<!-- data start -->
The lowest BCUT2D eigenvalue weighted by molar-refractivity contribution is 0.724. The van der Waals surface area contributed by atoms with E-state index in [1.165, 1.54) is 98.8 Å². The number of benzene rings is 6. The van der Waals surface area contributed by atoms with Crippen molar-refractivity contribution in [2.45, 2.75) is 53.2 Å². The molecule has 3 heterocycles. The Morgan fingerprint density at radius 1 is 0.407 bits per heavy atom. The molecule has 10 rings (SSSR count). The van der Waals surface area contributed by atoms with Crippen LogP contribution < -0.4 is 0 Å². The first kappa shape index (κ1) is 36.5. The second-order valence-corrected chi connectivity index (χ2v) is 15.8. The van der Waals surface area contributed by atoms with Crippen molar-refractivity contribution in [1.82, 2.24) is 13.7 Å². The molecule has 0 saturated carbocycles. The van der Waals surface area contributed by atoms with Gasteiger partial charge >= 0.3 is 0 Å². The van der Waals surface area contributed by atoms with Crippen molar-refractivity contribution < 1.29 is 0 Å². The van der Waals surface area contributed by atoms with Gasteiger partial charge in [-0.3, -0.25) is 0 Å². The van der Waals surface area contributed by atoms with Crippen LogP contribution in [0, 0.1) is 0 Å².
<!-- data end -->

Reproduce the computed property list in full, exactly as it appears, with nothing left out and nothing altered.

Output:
The lowest BCUT2D eigenvalue weighted by molar-refractivity contribution is 0.724. The van der Waals surface area contributed by atoms with E-state index in [1.165, 1.54) is 98.8 Å². The number of benzene rings is 6. The van der Waals surface area contributed by atoms with Crippen molar-refractivity contribution in [2.45, 2.75) is 53.2 Å². The molecule has 3 heterocycles. The Morgan fingerprint density at radius 1 is 0.407 bits per heavy atom. The molecule has 10 rings (SSSR count). The van der Waals surface area contributed by atoms with Crippen LogP contribution < -0.4 is 0 Å². The first kappa shape index (κ1) is 36.5. The second-order valence-corrected chi connectivity index (χ2v) is 15.8. The van der Waals surface area contributed by atoms with Crippen molar-refractivity contribution in [1.82, 2.24) is 13.7 Å². The molecule has 0 saturated carbocycles. The van der Waals surface area contributed by atoms with Gasteiger partial charge >= 0.3 is 0 Å². The van der Waals surface area contributed by atoms with Crippen molar-refractivity contribution < 1.29 is 0 Å². The van der Waals surface area contributed by atoms with Gasteiger partial charge in [-0.3, -0.25) is 0 Å². The van der Waals surface area contributed by atoms with Crippen LogP contribution in [0, 0.1) is 0 Å².